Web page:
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Annual James Dyson Award for product design shortlist

8 August 2011

Solar Powered Lawn Mower, Recyclable Shoe and Magnetic Leg Named James Dyson Award Product Design Finalists

A solar powered lawn mower, a recyclable running shoe for barefoot runners, and a prosthetic leg that uses magnets to get people walking, have been announced New Zealand finalist designs in the annual James Dyson Award.

The prestigious design award recognises the next generation of emerging Kiwi product designers who have developed inventions that are innovative and inspire solutions to everyday problems.

Dash, a domestic lawnmower powered by solar panels and a rechargeable battery is designed to be charged in four hours with a 45 minute run time. It includes an internal mulching system to turn clippings into lawn fertilizer.

Its designer, 23 year old Stuart Smith of Dunedin, says his invention is intended to reduce the air pollution that traditional lawnmowers contribute – up to five per cent in the US. The Massey University industrial design student adds that while his design is only at a 3D model stage, he intends to feature ergonomic benefits such as a telescopic handle for height adjustment. Its compact size will also allow for easy use and storage.

David Lovegrove, the Award’s head judge and member of the Designers Institute of NZ, says Dash was an incredibly well presented and researched concept, and the designer showed talent at model making and translating ideas into a well resolved product. He was encouraged to see sustainability had been considered in the product’s development.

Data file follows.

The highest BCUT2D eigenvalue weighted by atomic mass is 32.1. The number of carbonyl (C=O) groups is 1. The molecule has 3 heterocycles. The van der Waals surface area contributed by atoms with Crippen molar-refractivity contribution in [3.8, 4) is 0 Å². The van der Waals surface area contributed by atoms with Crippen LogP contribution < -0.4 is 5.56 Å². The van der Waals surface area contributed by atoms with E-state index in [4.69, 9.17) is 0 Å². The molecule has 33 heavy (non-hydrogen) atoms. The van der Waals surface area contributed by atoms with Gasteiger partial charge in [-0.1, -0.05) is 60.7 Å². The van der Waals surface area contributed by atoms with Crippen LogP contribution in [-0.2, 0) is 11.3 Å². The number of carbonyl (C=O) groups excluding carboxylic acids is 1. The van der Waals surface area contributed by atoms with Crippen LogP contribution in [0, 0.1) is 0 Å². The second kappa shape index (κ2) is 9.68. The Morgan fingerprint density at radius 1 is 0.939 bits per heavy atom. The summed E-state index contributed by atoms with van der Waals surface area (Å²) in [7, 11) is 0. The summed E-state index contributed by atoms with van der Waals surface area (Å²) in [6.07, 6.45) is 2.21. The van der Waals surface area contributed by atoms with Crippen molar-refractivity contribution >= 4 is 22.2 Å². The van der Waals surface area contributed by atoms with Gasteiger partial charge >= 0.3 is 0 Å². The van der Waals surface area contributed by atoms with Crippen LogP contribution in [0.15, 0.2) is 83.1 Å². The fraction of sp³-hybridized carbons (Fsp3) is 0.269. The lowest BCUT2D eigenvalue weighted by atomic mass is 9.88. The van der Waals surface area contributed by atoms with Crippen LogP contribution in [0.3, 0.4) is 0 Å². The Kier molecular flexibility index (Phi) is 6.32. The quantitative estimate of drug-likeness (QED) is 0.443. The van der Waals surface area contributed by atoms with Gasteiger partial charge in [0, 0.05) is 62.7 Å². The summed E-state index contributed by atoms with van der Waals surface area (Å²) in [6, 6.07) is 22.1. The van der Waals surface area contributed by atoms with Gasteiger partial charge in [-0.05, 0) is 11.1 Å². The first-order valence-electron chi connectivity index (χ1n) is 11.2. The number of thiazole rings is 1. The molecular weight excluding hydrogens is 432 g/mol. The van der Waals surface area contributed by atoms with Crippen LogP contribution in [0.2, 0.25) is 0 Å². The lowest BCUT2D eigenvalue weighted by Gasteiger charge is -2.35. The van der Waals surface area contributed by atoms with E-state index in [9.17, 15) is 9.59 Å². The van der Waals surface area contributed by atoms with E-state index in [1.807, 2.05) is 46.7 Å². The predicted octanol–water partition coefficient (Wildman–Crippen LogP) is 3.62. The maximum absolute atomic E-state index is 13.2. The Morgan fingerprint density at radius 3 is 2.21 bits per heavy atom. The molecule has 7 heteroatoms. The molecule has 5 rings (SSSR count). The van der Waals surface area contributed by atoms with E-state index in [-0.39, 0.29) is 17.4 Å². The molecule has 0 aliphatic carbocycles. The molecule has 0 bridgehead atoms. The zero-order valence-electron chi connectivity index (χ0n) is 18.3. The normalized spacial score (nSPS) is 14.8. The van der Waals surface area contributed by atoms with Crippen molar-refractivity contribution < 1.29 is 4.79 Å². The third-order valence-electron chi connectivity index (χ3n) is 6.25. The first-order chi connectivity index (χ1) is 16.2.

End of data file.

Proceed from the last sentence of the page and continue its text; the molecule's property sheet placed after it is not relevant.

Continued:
A second finalist design – Transition - is a shoe designed for barefoot running. People looking to take up barefoot running must use a changeover shoe to build up muscle strength in the legs and feet. This ensures the training period is smooth and injury free. While changeover shoes are available on the market, Transition is the only sustainable barefoot-style design that features replaceable and recyclable parts.

Aucklander Nicholas Couch, the 23 year old inventor of Transition, says globally 350,000 million sports shoes are purchased and discarded each year. Often, these shoes are discarded when only one part – usually the sole - has worn out while the rest of the shoe remains in good condition but goes to landfill. Made up of only five parts, each part of Transition is designed to be discarded only when required, eliminating the need to discard the entire shoe and extending its usable life. Made without glue adhesives, the discarded part can be broken down into their original material and can be recycled.

Of the Massey University graduate’s entry, David Lovegrove says while Transition focused on a niche sporting application, its design could reduce the carbon footprint of the entire footwear industry.

The third finalist product, Nexstep, is a prosthetic leg that uses powerful magnets to provide amputees with greater flexibility and a more comfortable walking experience. Neodymium magnets are placed behind the knee to create force and movement, allowing the leg to extend, followed by magnets in front of the knee connecting, locking the knee and completing the walking motion. A similar reaction is repeated in the ankle area.